With a conciliatory tone that might surprise his severest critics, Kittredge is outspokenly optimistic about resolving the watershed disputes while also preserving the region's agricultural-based economy. "I'm quite positive about what's going on down there. I don't think anybody's acting out of maliciousness. They're all addressing the issues and they're getting them solved one by one by one."
   Kittredge, like the teacher he is, eagerly lays out his theory. "The working concept really evolved out of John Wesley Powell, this whole notion that political entities in the West ought to be organized on watershed boundaries. Never more true than in the Klamath Basin, I think."
   He believes problems would be much more easily solvable if they were organized on watershed boundaries. "What you see now is all these people at cross purposes all brought together in an irretrievable, irreducible way by water concerns. All these people, from traditional ag farmers to the [Klamath] Tribe to the ONRC [Oregon Natural Resources Council] to whoever else, have got to find a way to get along with each other," he says. "They've got to figure out some way to preserve the economy and still take care of the place. You've got to take care of the people; you've got to take care of the place. A lot of environmentalists don't put much emphasis on taking care of the economy or the people."
   Kittredge says that it's the old-time traditional agriculturalists, not the younger guys, who "tend to get into an adversarial stance where no retreat is possible."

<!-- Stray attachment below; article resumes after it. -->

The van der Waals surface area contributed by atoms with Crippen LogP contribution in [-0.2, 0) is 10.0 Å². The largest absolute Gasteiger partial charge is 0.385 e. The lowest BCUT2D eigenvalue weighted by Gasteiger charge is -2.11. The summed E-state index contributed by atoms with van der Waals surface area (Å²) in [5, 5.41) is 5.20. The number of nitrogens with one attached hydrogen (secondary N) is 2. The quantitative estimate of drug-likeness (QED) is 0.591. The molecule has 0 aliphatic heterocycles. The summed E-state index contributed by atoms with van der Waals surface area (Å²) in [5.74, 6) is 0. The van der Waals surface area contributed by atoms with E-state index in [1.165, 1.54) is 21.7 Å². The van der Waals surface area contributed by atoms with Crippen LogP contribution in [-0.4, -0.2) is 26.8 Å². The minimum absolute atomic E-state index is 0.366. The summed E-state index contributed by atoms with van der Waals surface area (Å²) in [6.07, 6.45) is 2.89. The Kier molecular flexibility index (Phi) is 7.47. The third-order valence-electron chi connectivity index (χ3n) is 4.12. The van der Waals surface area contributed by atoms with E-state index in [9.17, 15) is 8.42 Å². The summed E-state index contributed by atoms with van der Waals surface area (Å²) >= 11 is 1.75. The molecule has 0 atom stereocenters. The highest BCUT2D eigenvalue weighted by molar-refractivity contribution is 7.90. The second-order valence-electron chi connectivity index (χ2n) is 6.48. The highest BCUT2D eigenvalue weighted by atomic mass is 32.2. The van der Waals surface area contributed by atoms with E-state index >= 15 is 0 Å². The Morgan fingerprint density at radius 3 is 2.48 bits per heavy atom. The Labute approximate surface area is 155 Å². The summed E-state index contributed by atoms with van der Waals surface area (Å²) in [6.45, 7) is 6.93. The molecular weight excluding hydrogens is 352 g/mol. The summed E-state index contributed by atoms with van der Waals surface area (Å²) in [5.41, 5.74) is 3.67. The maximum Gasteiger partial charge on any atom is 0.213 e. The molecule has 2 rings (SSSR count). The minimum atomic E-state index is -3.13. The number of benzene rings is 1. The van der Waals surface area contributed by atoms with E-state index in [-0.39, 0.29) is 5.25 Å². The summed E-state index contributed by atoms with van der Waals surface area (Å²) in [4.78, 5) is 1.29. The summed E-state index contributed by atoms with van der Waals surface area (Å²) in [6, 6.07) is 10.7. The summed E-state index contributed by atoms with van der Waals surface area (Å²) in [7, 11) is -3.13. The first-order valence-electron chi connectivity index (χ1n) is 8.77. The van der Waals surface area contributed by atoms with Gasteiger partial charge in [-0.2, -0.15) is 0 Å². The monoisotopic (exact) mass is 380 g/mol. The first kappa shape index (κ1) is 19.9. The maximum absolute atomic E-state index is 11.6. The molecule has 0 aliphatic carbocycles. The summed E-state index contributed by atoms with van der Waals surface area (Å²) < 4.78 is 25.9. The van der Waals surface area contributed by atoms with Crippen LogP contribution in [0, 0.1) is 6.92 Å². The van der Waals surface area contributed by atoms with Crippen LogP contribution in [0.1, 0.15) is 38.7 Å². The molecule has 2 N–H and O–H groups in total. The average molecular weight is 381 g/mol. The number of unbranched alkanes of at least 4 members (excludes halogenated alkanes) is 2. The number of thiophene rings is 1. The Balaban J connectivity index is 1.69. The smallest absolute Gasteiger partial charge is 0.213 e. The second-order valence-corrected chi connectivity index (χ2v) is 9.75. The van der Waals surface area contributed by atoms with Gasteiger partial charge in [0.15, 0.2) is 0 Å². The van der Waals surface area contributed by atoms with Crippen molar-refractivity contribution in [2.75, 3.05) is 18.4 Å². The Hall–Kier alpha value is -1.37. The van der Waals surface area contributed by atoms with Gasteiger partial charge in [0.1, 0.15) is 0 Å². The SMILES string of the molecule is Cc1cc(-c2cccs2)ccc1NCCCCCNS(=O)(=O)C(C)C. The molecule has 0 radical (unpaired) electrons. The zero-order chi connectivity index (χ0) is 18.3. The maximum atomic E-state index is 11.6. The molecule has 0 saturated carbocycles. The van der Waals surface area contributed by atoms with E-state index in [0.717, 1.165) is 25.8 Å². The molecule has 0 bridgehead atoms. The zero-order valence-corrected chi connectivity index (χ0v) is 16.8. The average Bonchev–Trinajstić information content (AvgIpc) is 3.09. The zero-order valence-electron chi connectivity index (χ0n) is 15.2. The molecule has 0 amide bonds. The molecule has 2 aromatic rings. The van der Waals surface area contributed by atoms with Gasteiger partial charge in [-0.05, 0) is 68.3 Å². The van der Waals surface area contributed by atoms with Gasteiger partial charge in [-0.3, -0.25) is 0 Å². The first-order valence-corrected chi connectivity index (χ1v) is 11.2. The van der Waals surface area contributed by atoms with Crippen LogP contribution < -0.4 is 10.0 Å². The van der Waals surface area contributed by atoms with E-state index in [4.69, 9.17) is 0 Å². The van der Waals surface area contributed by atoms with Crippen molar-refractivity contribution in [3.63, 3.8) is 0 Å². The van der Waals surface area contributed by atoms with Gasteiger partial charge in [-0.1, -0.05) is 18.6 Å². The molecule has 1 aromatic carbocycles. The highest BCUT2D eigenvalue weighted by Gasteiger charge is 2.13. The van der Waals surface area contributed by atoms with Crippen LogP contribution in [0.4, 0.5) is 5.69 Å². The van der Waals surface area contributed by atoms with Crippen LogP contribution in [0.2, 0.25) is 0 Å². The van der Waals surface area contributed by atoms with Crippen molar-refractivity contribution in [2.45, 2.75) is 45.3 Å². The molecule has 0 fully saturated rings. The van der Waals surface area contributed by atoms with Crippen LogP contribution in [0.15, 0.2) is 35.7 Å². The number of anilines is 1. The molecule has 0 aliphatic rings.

Between bites, Kittredge nibbles at more controversial themes.
   "There are a lot of things that have been publicly endorsed that are going to probably have to be changed, like certain types of agriculture. We're going to have to do something about pesticides, fertilizers, all the chemicals. There are other ways to farm. Start looking into it instead of just saying no."
   Kittredge emphasizes that westerners always want simple solutions even though there aren't any. "Everybody's frustrated and complaining. It's a complicated, difficult solution. It will take a lot of arguing out, a lot of boring meetings. Everything's going to change, and then it's all going to have to be done all over again."
   He's absorbed in his argument, eager to illuminate his thoughts. "People have only been farming the Klamath Basin basically for 50 or 60 years and they're only now confronting this whole phase of territorial disputes. You see areas like Europe and the Far East where they had the same kind of troubles a thousand or more years ago. They worked them out, solved the problems so long ago they don't even remember solving them. Instead of thinking, 'How can we get things our own way?' people need to start thinking about how we can make a community work so that everybody can live in it and so that it can support everybody in a way that doesn't ruin the place."
   Whatever his misgivings on his family's role in "ruining" the Warner Valley, Kittredge speaks fondly of his upbringing and his sense of place. "It's absolutely fundamental to me," he says of the lingering influences of being raised on the Eastern Oregon ranch. "All that upbringing-it's the basis for everybody. It's who you are."

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   Lee Juillerat lives in Klamath Falls, Ore.